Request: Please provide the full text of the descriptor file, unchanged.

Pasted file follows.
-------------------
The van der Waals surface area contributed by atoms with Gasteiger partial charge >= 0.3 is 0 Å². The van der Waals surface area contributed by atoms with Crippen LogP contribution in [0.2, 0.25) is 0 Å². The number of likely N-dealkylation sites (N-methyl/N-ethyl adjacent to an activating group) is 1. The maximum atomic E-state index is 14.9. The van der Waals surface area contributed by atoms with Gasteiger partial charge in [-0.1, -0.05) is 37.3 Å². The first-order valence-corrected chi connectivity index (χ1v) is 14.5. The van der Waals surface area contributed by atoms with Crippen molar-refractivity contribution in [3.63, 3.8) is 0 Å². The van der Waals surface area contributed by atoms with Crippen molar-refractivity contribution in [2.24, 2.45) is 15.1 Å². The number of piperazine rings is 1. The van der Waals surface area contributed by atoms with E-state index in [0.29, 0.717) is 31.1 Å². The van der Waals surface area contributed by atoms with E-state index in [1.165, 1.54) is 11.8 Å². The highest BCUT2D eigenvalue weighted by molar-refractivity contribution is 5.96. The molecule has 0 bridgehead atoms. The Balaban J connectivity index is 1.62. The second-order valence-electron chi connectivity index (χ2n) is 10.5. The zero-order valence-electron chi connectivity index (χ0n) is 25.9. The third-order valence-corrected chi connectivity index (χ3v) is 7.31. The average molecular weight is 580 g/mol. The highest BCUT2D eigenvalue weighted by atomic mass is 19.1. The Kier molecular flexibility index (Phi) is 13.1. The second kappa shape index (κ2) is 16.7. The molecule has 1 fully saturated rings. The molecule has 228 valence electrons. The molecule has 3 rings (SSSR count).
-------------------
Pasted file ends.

The van der Waals surface area contributed by atoms with Gasteiger partial charge >= 0.3 is 0 Å². The van der Waals surface area contributed by atoms with Crippen LogP contribution in [0.2, 0.25) is 0 Å². The number of likely N-dealkylation sites (N-methyl/N-ethyl adjacent to an activating group) is 1. The maximum atomic E-state index is 14.9. The van der Waals surface area contributed by atoms with Gasteiger partial charge in [-0.1, -0.05) is 37.3 Å². The first-order valence-corrected chi connectivity index (χ1v) is 14.5. The van der Waals surface area contributed by atoms with Crippen molar-refractivity contribution in [3.63, 3.8) is 0 Å². The van der Waals surface area contributed by atoms with Crippen molar-refractivity contribution in [2.24, 2.45) is 15.1 Å². The number of piperazine rings is 1. The van der Waals surface area contributed by atoms with E-state index in [0.29, 0.717) is 31.1 Å². The van der Waals surface area contributed by atoms with E-state index in [1.165, 1.54) is 11.8 Å². The highest BCUT2D eigenvalue weighted by molar-refractivity contribution is 5.96. The molecule has 0 bridgehead atoms. The Balaban J connectivity index is 1.62. The second-order valence-electron chi connectivity index (χ2n) is 10.5. The zero-order valence-electron chi connectivity index (χ0n) is 25.9. The third-order valence-corrected chi connectivity index (χ3v) is 7.31. The average molecular weight is 580 g/mol. The highest BCUT2D eigenvalue weighted by atomic mass is 19.1. The Kier molecular flexibility index (Phi) is 13.1. The second kappa shape index (κ2) is 16.7. The molecule has 1 fully saturated rings. The molecule has 228 valence electrons. The molecule has 3 rings (SSSR count).